Dr. Wright realized that a number of inflammatory joint disorders shared clinical features common to PsA: the absence of rheumatoid factor, a predilection for lower-limb oligoarthritis, spinal involvement with sacroiliitis, eye inflammation, and skin disorders resembling psoriasis. He persuaded a succession of bright young doctors to join him in his quest, and these pioneers set about describing the clinical associations that linked inflammatory bowel disease, ankylosing spondylitis, reactive arthritis, Behçet’s disease (then believed to be a member of this group), and PsA. His group also recognized the familial clustering of these diseases (before the discovery of HLA-B27), and they collected a number of impressive family pedigrees.5,6 The culmination of this work, frenetically carried out in a period in the late 1960s and early 1970s, culminated in the monograph Seronegative Polyarthritis, which outlined the evidence for this distinct group of disorders.7 Dr. Wright was extremely proud of this book, co-authored and illustrated by his collaborator, Dr. Moll.
TABLE 1: Historical and Clinical Landmarks in Psoriatic Arthritis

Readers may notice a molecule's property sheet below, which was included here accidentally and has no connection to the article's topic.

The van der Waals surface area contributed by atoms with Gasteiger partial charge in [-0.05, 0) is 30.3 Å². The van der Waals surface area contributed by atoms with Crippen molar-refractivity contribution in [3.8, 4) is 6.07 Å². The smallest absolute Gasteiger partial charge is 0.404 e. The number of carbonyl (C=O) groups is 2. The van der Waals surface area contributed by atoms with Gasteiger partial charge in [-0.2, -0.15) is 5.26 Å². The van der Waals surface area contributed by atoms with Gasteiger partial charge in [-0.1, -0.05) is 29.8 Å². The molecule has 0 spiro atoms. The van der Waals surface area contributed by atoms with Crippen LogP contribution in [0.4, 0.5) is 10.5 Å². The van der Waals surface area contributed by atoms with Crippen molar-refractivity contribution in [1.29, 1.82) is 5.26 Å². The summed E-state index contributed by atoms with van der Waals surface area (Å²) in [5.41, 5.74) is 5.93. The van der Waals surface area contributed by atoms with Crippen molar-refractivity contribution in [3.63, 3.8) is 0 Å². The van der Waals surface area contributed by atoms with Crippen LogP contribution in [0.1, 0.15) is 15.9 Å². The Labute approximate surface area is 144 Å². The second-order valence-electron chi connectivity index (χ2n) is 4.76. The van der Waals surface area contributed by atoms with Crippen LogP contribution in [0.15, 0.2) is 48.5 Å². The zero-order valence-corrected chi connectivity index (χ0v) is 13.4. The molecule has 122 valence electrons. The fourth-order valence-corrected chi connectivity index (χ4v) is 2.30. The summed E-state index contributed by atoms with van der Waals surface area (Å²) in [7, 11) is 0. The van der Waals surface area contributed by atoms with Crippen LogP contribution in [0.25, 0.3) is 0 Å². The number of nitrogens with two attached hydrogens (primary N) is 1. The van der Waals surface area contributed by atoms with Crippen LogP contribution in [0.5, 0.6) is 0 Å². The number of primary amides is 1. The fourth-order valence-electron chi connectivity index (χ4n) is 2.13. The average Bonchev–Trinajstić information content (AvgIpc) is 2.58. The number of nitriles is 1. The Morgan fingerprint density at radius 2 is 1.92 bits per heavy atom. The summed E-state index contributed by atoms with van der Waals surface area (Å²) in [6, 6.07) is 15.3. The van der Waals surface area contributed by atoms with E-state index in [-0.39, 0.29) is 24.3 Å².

1850–Jean Louis Alibert’s monograph on association between psoriasis and arthritis published
1941–Dr. Bauer presents paper to American Rheumatism Association (ARA) on the association between psoriasis and “rheumatoid arthritis” (RA)
1956–First publication by Dr. Wright on PsA27
1964–ARA recognizes PsA as separate from RA
1973–Landmark paper by Drs. Moll and Wright describes the five subgroups5
1978–Dr. Gladman establishes first cohort of patients in Toronto
1991–Original five subgroups of Drs. Moll and Wright challenged
1998–Dr. McGonagle paper published in Lancet9
2000–First paper describing beneficial effect of anti–tumor necrosis factor drugs in psoriatic arthritis
2003–First meeting of GRAPPA
2006–Publication of classification criteria for psoriatic arthritis (CASPAR)10
2007–Publication of outcomes measures in PsA11
2008–Publication of PsA treatment guidelines12
Following the frenetic efforts of the 1970s, the early 1980s was a relatively quiet period. Dr. Wright had many other interests. He had established a department of world renown, not only in spondyloarthropathy but also in pharmacology, forging early links with large pharmaceutical companies in rehabilitation and bioengineering. His reputation naturally led to a stream of overseas visitors and fellows from diverse disciplines. One fellow from Italy, Antonio Marchesoni, MD, was assigned to review the records in the psoriatic arthritis “register” and to perform a retrospective analysis of cases over the prior 10 to 20 years. The register consisted of a card index file but, sadly, after such a long period, many of the patients had moved on or, in some cases, died. Nevertheless, enough information was available to perform an imaging study that widened the subgroup classification of PsA.8
Advances in PsA in the Post-Wright Era